MILAN – The rise of a new middle class and increased awareness on health problems caused by the consumption of sugary drinks are boosting coffee consumption in Indonesia. According to Fitch Solutions report, Indonesia’s consumer spending on coffee is set to grow at an average rate of 8.2% in coming years reaching $2.2b in 2024 from $1.7b in 2020. This compares with an expected average growth of 6.5% over the same period for tea.
Indonesia’s coffee scene is in the middle of a premiumisation trend, meaning that Indonesians’ preference are tipping towards prestige coffee.
Furthermore, as wealth levels increase in Indonesia, consumers’ premiumisation trajectory could boost coffee prices.
“We note the steady development of a middle income consumer base in Indonesia and in 2022 the number of households in the emerging market middle income bracket of $10,000-25,000, is set to overtake the $5,0000-10,000 segment as the largest proportion of total households,” the report stated.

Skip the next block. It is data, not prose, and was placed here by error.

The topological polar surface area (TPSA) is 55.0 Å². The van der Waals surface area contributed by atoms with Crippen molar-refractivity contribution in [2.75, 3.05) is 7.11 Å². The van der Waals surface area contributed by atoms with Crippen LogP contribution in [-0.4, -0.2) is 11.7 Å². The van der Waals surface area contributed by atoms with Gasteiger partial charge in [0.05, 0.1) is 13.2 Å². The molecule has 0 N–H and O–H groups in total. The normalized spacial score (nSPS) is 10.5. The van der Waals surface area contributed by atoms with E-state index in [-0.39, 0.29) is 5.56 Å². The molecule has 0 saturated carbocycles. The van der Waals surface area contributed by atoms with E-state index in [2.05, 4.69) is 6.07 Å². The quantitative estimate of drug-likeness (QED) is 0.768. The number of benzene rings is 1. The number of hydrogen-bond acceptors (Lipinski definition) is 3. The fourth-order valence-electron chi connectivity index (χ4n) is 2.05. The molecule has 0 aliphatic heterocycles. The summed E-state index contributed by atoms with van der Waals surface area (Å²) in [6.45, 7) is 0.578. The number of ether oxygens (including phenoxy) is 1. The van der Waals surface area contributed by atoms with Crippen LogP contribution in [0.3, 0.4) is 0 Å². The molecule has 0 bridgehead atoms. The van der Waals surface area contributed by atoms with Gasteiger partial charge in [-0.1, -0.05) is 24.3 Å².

This also comes on the back of increasing awareness of health problems associated with high sugar intake and government regulations to address these problems in Indonesia.
The country’s finance minister Sri Mulyani has proposed an excise tax ranging from $0.11-0.18 (IDR1,500-2,500) per litre on sugar and artificial sugar-sweetened beverages.
Whilst Fitch Solutions noted that consumer spending for both fruit, vegetable juices and carbonated drinks are paced to outperform coffee spend levels in 2020, the excise tax will likely turn the tables.
Other trends in Indonesia ’s coffee consumption include:
low cost online ordering, online delivery and personalisation, which is said to be strategies currently used by local coffee chains such as Fore Coffee, Kope Kenangan, and Maxx Coffee.